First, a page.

Intuit leverages its strengths for mobile payment push

Intuit (s intu) has been competing fiercely with Square in the mobile payments market with its GoPayment app and card reader. But it hasn’t leveraged all its resources and relationships to really attack this market. That’s starting to change.
The software company is announcing Monday that it has struck a deal with AT&T (s t) that will enable automatic sign-up and pre-approval for AT&T customers signing up for GoPayment based on their existing AT&T data. Users just provide a few pieces of new information, including their bank account data, and they’re set up. That shortens the on-boarding period and builds off the existing relationship Intuit has with AT&T, which already sells GoPayment to its small business customers.

Tapping 8 million existing customers

The AT&T deal shows how Intuit is looking to push harder into the mobile payments market by building off existing business ties. Intuit already has relationships with 8 million businesses that generate $2.6 trillion in revenue and use its business software like QuickBooks to handle their finances. But it hasn’t done a great job capitalizing on those accounts and leveraging its reputation among small businesses, something it’s trying to turn around now.
“We don’t need to add a new customer to dramatically build a payments franchise,” Chris Hylen, VP and general manager of Intuit’s Payment Solutions division told me. “If we focus on our 8 million existing customers, we’ll be in a pretty good position.”
In September, Intuit enabled GoPayment to sync data with QuickBooks Online and recently began an email marketing test in which it cross-marketed GoPayment with QuickBooks Online. The company saw a 25-percent increase in unit sales of GoPayment readers with 70 percent of those customers getting a QuickBooks account. That suggests that Intuit has an opportunity to provide not just a mobile payment tool but accounting software as well. And it shows that many businesses need more than just a payment acceptance tool; they need a larger solution to help them manage their finances.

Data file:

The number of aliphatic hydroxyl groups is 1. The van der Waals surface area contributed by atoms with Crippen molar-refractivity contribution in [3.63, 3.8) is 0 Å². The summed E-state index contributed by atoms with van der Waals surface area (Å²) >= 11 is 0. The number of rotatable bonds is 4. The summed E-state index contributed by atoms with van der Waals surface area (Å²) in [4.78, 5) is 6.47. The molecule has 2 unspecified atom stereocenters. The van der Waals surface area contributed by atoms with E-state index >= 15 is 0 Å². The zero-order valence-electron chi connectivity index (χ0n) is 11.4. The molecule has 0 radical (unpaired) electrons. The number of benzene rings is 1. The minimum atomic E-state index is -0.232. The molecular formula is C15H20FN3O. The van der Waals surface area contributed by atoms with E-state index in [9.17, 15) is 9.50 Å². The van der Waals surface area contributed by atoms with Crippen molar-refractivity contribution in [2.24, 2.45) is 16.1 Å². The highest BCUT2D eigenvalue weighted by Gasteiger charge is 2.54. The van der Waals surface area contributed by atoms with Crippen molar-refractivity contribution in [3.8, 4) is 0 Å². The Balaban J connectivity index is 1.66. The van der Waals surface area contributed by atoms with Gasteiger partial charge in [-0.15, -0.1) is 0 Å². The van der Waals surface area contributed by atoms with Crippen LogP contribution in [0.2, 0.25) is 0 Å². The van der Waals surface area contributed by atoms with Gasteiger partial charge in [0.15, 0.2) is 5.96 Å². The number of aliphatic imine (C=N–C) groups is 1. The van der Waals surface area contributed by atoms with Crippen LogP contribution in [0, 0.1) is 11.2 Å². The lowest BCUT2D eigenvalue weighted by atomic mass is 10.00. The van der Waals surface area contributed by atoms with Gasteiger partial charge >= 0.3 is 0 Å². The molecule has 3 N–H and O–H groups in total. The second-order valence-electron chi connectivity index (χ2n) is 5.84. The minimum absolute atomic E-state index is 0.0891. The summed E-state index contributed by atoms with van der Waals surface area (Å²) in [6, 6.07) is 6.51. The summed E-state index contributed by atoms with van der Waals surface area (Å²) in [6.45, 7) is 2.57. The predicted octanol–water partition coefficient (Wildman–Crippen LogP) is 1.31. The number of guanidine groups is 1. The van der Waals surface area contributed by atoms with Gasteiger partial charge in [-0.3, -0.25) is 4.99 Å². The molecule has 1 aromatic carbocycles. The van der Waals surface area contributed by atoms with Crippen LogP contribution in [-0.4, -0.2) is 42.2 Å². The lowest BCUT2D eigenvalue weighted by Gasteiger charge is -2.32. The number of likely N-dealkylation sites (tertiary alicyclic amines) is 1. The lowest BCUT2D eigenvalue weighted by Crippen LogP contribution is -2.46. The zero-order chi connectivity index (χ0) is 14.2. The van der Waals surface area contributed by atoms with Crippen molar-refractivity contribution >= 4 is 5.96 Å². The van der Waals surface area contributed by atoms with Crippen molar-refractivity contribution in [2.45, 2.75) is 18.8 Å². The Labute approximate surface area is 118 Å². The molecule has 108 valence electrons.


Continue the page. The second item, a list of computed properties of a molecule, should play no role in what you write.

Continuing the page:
Speeding up the sign-up process

In the next four months, Intuit will integrate GoPayment payments into QuickBooks Online so users can accept credit card payments online. Existing QuickBooks users won’t have to enter any data to get GoPayments started, because Intuit will pull it automatically from their QuickBooks accounts.

In December, users will be able to get started with GoPayments without having to enter their bank account information. Intuit will automatically create an account for new customers that’s linked to a GoPayment prepaid debit card they will get a few days later in the mail. Their money can go onto this card which they can use as a debit card. Users can still link GoPayment to an existing bank account, but this new option is another way to on-board users faster.
This is all part of a larger push to make payments more frictionless and build off Intuit’s existing customer base. Earlier this year, Intuit also reduced the number of fields new users need to fill out to get aboard GoPayment from 38 to 14.

Mobile payments opportunity beckons

The mobile payments market is still quite new, and there’s plenty of room to grow for Square, Intuit and others. Hylen said there are some 28 million small businesses in the United States, but only about 7 to 8 million of them accept electronic payments. Intuit, he said, already has an edge with millions of businesses that use its financial software and trust the company for its experience and security. It’s just a matter of leveraging that more effectively.
It’s a solid move for Intuit, which seems to trail Square’s mindshare in mobile payments. With others like Google Wallet (s goog), Isis and PayPal (s ebay) all moving into this space, it has to get its act together. It’s a good realization that payments by themselves aren’t enough to sway customers. The better play is to create a fuller solution that can pick off more pain points for business customers. Intuit has different assets than Square and other rivals. But if it’s going to really compete, it needs to bring all of its resources to bear on this opportunity, something it’s figuring out now.